Spare parts price: score determined by the ratio between the selling price of spare parts and the price of the product.

Specific: score determined by sub-criteria specific to the product category concerned.

The different scales of the repairability index

There are 5 levels of product repairability in the form of 5 pictograms that allow professionals to mark their product once it has been calculated:

“Not repairable at all” with red pictograms, for products with a repairability index between 0 and 1.9/10
“Very difficult to repair” with the orange pictograms, for products with a repairability index between 2 and 3.9/10
“Difficult to repair” with yellow pictograms, for products with a repairability index between 4 and 5.9/10
“Not very repairable” with light green pictograms, for products with a repairability index between 6 and 7.9/10
“Very easily repairable” with dark green pictograms, for products with a repairability index greater than 8/10

Source : ministère de la Transition Écologique

A very easily repairable product, that is to say with a repairability index greater than 8.5/10, is a guarantee of durability. It is an investment more than a purchase because its lifespan is far superior to other products with a repairability index less than 8.5/10.

Consumer associations hope that this index will be widely taken into account by manufacturers and will encourage real environmental awareness in the consumer electronics industry. By highlighting brands that offer quality products that are easily repairable, the repairability index aims to create a real dynamic of change in the consumer electronics industry.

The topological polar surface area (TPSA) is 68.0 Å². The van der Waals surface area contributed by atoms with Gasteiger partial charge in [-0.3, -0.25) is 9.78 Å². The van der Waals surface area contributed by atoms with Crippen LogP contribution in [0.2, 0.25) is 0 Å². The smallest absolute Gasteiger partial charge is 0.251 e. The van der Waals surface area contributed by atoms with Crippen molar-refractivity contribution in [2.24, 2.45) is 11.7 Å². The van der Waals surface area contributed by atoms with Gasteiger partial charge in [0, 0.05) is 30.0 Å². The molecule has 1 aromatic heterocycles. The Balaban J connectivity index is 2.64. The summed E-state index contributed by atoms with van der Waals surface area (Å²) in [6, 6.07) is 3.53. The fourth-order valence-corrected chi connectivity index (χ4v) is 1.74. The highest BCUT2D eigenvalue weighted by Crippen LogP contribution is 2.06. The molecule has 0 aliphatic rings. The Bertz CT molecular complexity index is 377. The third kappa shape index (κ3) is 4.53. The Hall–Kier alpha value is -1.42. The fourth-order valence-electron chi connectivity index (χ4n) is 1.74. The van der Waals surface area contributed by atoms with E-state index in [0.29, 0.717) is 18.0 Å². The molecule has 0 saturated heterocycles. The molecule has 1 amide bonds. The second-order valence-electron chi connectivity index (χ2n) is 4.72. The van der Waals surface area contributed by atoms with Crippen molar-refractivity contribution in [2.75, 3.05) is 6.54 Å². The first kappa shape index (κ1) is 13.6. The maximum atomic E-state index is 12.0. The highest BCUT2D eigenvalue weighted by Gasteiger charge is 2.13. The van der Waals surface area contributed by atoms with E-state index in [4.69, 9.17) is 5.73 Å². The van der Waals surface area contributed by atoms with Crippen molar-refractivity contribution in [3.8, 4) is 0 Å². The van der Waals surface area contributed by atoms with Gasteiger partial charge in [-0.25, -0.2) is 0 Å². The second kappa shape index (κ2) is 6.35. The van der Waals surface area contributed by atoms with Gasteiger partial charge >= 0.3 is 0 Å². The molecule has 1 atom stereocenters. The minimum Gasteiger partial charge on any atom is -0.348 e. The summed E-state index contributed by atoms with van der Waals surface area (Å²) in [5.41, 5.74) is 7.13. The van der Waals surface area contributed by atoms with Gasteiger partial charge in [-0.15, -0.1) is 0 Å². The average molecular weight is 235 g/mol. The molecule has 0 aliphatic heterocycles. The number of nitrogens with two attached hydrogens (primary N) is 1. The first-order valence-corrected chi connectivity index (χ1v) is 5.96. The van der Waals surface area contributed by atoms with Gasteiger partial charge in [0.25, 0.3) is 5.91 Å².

By 2024, the anti-waste law for a circular economy provides that this index becomes an index of sustainability, notably by adding new criteria such as the robustness or reliability of products.

Daan Tech has the best repairability index in the dishwasher category.

Daan Tech, as a manufacturer of household appliances, is concerned by this repairability index since 4 November 2022 with Bob, its eco-compact dishwasher.

Daan Tech has been committed since its creation in 2016 by offering appliances manufactured locally in France that stand out for their reliability and repairability. The aim is to offer products that are designed to last over time and are very easy to repair.

The Bob eco-compact dishwasher has the best repairability index in the world, with a score of 9.3/10. Its glueless design, with only a few standard screws to access all parts, makes it very easy to repair.

The quality of Daan Tech products is recognised for their durability and reliability, with an average consumer review rating of 4.3/5 (source: Trustpilot, year 2022).

Daan Tech promotes the repair of household appliances to make them last longer. The spare parts sold are available on a dedicated website (on request from Daan Tech’s After Sales Service). Daan Tech is committed to the production of eco-compact appliances and provides the necessary documentation and videos to help customers carry out repairs on their appliances.